Code is just as important as reading and writing.

That’s according to Mark Surman, executive director of the Mozilla Foundation, which organized the Kids & Tech Hack Jam in Toronto this past weekend.

“(Code) is a literacy we all need in the 21st Century,” said Surman, whose foundation is a non-profit organization promoting openness, innovation and participation on the Internet.

The Hack Jam was a part of Mozilla's Summer Code Party, which will include over 400 events this summer, all of which are aimed at teaching kids how to make things on the web with code.

“We want kids to know that the web is something they can shape and change,” he said. “The web is more like a musical instrument than a television -- you make things, not consume things. We want kids to know that.”

Held in the Mozilla Community Space at the Centre for Social Innovation in Toronto, the event took the form of a so-called Hive Pop-Up, which involves a number of different stations where kids have the opportunity to work on different projects run by different organizations.

Kids were able to hack open toys to see how they worked and make new toys out of them, make stop-action films, prototype apps, write, make crafts, design games and build websites, among other activities.

Heather Payne, founder of Ladies Learning Code, helped organize the event.

“We're creating a space where kids can feel free to pursue their interests, and try things they've never done before,” said Payne, whose own organization is a not-for-profit working to empower everyone to learn basic, beginner-level programming and other technical skills.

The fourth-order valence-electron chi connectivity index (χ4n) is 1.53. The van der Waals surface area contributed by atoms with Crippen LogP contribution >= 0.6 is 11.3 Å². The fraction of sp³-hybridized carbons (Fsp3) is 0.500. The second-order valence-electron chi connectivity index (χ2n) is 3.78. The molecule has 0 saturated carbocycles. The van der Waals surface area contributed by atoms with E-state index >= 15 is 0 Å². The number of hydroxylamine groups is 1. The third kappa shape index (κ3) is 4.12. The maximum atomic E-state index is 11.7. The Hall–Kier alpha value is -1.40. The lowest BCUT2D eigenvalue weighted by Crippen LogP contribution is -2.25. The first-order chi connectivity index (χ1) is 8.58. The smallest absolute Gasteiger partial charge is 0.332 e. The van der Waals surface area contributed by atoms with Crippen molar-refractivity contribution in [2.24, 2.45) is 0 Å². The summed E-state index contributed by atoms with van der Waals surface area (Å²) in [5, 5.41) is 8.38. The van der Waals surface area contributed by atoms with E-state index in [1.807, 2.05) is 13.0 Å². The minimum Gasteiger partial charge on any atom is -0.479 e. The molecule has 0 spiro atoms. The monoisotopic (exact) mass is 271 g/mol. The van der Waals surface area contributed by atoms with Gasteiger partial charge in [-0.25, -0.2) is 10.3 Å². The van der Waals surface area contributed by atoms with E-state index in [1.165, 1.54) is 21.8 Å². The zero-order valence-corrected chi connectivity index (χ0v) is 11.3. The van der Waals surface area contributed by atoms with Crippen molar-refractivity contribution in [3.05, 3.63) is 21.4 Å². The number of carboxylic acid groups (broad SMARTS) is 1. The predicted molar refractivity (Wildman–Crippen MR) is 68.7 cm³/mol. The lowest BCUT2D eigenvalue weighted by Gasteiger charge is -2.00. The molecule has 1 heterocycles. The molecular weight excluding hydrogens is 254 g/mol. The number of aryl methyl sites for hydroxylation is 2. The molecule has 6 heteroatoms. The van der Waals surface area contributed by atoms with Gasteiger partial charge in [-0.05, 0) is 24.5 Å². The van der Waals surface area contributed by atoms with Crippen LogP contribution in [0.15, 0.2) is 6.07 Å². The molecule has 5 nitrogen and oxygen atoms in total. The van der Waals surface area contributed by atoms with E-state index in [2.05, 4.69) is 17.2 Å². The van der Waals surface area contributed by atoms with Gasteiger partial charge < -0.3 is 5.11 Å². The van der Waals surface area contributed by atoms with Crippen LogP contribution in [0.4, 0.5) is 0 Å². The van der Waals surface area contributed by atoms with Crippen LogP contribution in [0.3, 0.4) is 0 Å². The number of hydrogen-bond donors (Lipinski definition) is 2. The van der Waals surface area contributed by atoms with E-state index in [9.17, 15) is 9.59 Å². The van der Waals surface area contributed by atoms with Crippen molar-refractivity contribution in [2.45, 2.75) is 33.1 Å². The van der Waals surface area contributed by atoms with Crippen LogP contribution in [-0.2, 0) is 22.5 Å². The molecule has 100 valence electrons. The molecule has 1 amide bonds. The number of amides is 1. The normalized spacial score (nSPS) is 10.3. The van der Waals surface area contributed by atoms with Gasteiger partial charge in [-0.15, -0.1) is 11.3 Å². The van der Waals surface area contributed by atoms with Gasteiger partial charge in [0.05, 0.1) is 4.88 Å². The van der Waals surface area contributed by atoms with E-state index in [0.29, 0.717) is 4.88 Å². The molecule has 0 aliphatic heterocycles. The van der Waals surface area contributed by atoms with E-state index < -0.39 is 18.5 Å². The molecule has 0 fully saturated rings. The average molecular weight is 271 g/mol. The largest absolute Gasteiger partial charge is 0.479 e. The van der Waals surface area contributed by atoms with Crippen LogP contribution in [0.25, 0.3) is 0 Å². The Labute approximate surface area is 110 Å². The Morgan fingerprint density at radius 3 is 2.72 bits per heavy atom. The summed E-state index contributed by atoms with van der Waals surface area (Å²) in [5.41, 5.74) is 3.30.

Gamercamp, the Toronto Public Library, TIFF and were among the organizations participating. had the kids working on the design of a new online game called Little Big City, where kids collaborated to keep a fictional city healthy.

“We’re getting kids to conceptualize and build a city they’d want to live in,” said Jessica McLaughlin, manager of “We learn so much from interacting and testing ideas with kids. Parents can take comfort that we consider kids first when building out new games and interactive features.”

Kids were asked to draw and use different objects, like stickers, blocks, and fake grass, to create their cities. Game cards were used to interrupt the creation and make kids think about how to build a city, said McLaughlin. “For example, a card might say there is a fire in their city and ask them what they need to do,” she said. “If the kids haven’t drawn or built a fire hall or fire engines, they’ll realize that a city needs these items for protection.”

Mozilla organized the event in an effort to build Toronto’s contribution to the Hive Learning Network. These networks, already established in New York and Chicago, are coalitions of youth-serving organizations dedicated to transforming the learning landscape, creating new opportunities for youth to explore their interests, develop new skills and follow their passions through the educational application of digital media technology.

These networks collaborate on projects leveraging digital tools around youth interests from science, art and social justice to filmmaking, hip-hop and skateboarding.


Core beliefs of a Hive Learning Network:

  • School is not the sole provider in a community’s education system
  • Youth need to be both sophisticated consumers and active producers of digital media
  • Learning should be driven by youth’s interests
  • Digital is the glue and amplifier for connected learning experiences
  • Out-of-school time spaces are fertile grounds for learning innovation
  • Organizations must collaborate to thrive